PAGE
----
3471Re: GTh 7
- Apr 4 9:40 PMI'm always interested to see correspondances between GThomas and
Philo. I hope you can provide us with more, Frank. But I think that
your argument has a few weak points (as all explanations of GThomas
#7, definitely including mine, seem to have):-
Does Philo ever use a lion as a symbol of the outer senses? An
"unreasoning creature" is rather a vague connection to a lion. As I
recall he says that Woman symbolises the outer senses, as in Eve.
Why should we think that man as a different meaning in one clause of
GThomas #7, except that it needs this to fit your interpretation?
Why the metaphor of eating?
Yours is a reasonable argument, but it's not a compelling match.
Anyway, more Philo please!
--- In gthomas@y..., "FMMCCOY" <FMMCCOY@e...> wrote:
> I am a new member writing on GTh 7, "Blessed is the lion which
> becomes man when consumed by man; and cursed is the man whom the
> comsumes, and the lion
> becomes man." I suggest that, underlying this saying, are some
> Christian ideas based on certain elements of the teachings of
> Jewish contemporary of Jesus and Paul.
> In Philionic thought, a human being is composed of three
> there is the body/flesh. Second, there is sense or sense-
perception. It is
> the irrational part of a human's soul. It also grades into the
> because it includes the organs of sense. Third, there is the mind,
> the rational part of the soul. It is potentially immortal. So, in
> 97, Philo states that "not only for the wooden and earthen mass of
> not only for the unreasoning creatures, the senses, are we taught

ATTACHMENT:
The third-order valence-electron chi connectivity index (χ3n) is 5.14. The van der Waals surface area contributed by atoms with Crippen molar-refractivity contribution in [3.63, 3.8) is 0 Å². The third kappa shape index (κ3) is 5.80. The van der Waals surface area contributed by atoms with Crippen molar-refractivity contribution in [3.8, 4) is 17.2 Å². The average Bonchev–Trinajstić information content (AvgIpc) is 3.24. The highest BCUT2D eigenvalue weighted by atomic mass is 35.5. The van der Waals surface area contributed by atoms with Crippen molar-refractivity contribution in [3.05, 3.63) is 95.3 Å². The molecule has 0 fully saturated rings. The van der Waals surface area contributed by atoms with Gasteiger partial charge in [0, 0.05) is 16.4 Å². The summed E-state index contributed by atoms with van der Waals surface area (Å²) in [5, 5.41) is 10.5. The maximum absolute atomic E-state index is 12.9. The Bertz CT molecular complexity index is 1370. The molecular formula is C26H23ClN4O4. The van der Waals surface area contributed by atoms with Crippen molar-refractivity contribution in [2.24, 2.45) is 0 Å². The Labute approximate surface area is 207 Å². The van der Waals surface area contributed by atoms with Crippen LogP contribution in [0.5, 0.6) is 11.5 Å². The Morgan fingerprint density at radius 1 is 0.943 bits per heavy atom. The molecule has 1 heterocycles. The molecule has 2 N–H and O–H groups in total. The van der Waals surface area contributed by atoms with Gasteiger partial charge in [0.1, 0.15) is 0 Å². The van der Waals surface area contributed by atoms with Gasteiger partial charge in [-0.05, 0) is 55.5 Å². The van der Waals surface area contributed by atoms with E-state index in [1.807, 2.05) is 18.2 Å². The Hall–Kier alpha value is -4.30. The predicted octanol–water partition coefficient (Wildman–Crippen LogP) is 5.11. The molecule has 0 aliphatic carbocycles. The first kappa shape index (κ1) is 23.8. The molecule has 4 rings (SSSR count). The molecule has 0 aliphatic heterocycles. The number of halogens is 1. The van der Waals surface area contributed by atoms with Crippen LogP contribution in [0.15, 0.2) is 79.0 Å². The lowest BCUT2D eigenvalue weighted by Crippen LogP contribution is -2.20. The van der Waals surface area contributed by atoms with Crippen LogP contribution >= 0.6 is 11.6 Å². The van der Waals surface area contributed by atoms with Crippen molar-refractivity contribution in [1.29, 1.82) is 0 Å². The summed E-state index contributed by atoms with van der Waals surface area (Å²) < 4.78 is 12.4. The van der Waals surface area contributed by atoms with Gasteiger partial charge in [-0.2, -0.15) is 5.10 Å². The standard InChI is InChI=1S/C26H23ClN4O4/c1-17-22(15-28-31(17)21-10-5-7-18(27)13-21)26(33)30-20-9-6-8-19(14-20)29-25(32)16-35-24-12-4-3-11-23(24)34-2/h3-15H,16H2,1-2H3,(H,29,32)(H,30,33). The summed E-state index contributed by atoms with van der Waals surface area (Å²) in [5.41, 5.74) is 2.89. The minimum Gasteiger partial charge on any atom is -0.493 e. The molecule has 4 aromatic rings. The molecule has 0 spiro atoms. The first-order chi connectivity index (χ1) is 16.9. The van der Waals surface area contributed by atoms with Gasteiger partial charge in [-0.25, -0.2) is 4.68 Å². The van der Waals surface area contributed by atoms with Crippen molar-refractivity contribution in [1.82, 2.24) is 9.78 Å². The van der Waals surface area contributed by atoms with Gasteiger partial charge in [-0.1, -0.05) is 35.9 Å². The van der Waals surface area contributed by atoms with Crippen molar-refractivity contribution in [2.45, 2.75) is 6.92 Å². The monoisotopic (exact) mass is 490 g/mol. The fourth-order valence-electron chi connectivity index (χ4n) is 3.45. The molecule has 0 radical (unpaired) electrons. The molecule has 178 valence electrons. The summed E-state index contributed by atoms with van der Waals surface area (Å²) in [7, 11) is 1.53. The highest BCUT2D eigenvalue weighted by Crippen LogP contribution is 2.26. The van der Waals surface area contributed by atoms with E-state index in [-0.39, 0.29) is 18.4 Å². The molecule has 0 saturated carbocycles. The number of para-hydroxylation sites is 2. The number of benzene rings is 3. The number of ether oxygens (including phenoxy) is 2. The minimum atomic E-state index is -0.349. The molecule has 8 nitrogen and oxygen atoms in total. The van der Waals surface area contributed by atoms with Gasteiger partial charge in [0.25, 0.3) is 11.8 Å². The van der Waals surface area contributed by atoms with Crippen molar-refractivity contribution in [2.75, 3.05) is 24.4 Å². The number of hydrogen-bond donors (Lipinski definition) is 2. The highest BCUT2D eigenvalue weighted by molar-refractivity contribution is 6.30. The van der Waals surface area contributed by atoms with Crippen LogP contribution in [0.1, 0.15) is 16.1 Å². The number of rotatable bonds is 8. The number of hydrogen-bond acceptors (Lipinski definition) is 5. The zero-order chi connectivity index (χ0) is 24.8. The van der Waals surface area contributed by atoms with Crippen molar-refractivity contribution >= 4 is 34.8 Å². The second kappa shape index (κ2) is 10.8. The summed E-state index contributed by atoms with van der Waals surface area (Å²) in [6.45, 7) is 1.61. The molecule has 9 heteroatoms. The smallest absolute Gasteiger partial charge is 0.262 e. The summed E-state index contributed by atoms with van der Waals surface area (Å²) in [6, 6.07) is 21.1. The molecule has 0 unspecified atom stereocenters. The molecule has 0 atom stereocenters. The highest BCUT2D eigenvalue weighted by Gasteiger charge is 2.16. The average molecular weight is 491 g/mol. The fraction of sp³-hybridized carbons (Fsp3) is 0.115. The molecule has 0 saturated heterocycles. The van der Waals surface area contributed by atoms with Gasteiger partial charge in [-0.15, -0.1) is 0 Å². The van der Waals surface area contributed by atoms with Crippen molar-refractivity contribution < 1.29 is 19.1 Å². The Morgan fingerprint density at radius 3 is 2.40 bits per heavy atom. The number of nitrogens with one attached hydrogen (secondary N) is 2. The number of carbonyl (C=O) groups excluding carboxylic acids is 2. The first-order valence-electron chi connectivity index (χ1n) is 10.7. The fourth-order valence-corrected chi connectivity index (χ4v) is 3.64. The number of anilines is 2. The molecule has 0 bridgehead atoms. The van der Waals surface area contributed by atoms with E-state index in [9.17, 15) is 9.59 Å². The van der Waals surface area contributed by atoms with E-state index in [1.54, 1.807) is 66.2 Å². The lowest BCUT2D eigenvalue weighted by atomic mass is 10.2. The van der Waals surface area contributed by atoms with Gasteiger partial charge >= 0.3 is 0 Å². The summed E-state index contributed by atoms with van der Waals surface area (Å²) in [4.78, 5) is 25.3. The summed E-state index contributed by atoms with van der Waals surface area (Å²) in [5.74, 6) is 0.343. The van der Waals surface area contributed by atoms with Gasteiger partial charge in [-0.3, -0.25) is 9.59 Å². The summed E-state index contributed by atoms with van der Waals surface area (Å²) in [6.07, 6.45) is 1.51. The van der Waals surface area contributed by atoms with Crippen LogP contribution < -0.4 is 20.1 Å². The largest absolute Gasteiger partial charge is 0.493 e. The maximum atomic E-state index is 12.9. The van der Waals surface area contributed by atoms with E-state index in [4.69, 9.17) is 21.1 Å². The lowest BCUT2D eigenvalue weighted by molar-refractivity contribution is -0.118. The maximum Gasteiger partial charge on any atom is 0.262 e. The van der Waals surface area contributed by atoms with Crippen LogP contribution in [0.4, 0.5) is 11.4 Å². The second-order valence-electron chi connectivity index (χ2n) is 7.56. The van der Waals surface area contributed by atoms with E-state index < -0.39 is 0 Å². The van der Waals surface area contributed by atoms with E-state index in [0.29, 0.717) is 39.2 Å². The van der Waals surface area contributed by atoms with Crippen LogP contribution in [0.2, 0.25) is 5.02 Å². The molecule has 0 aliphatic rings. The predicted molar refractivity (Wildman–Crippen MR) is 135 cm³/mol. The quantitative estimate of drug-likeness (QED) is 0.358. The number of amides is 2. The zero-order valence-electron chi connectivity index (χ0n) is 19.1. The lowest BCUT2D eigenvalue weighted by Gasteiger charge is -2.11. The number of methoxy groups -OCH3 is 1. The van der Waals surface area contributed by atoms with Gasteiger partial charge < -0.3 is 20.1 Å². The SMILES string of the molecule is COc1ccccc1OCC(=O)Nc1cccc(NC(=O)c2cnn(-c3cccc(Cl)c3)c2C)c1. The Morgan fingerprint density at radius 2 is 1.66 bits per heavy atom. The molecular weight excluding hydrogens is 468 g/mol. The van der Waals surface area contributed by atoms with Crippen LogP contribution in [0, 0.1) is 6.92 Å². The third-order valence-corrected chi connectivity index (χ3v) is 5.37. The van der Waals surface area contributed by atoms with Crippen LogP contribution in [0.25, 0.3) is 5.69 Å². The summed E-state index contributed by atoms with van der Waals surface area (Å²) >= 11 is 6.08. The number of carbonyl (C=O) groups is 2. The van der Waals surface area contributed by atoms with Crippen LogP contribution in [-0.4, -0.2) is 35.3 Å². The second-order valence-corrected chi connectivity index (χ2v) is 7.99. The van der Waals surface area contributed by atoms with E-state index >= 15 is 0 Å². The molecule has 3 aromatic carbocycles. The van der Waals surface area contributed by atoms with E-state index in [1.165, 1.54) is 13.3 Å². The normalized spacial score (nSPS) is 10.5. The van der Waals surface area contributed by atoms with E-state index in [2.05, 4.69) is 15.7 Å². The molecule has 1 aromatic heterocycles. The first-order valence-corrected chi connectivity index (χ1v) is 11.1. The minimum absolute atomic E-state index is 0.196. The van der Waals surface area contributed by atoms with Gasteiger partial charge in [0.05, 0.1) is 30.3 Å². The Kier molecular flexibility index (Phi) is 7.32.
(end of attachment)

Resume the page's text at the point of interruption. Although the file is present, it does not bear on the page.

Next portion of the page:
> the Benefactor, but also for the mind which may be truly called the
> within the man, the better part within the worst, the immortal
> Note that, in this statement by Philo, "man" has two meanings.
> it means "the mind". Second, it means "the body/flesh", within
> resides the mind. I suggest that this directly relates to GTh 7--
> "man" is mentioned four times. In the first three times, I
> means the inner man, i.e., the mind In the last time, though, it
> the outer man, i.e, the body/flesh..
> Note, too, that, in this statement by Philo, the senses are
> "unreasoning creatures". I think that this directly relates to GTh
> which refers to an unreasoning creature, i.e., a lion. This lion,
> represents the unreasoning creatures, i.e., the senses, taken
together as a
> unity, i.e., as one single unreasoning creature.
> In Philionic thought, the proper role of mind is to be the ruler
> proper role of sense-perception to be the subject. So, in LA iii
> states, "Most profitless is it that mind should listen to sense-
> and not sense-perception to mind; for it is always right that the
> should rule and the inferior be ruled; and mind is superior to
> I think this directly relates to GTh 7, where first the man eats
> lion and where, next, the lion eats the man. In the first case, we
> the inner man (i.e., the mind) ruling over the lion (i.e., sense-
> and, in the second case, we have the lion (i.e., sense-perception)
> over the inner man (i.e., the mind)..
> In Philionic thought, these two situations lead to radically
> outcomes. So, in LA iii, 50, he states, "For when that which is
> namely mind, becomes one with that which is inferior, namely,
> sense-perception, it resolves itself into the order of flesh which
> inferior, into sense-perception, the moving cause of the passions.
> sense the inferior follow mind the superior, there will be flesh no
> but both of them will be mind." So, when mind rules sense-
> sense-perception merges into mind and, thereby, becomes a part of
> However, when sense-perception rules the mind, then mind merges into
> sense-perception which, in turn, welds itself to (and, so, becomes
> of) the body-flesh.
> This directly relates to GTh 7."Blessed is the lion which
> when consumed by man; and cursed is the man whom the lion comsumes,
> lion becomes man." It begins by speaking of how, when the inner
> the mind) eats (i.e., rules over) the lion (i.e., sense-
> lion (i.e., sense-perception) becomes a part of the inner man
> mind). Then it speaks of how, when the lion (i.e., sense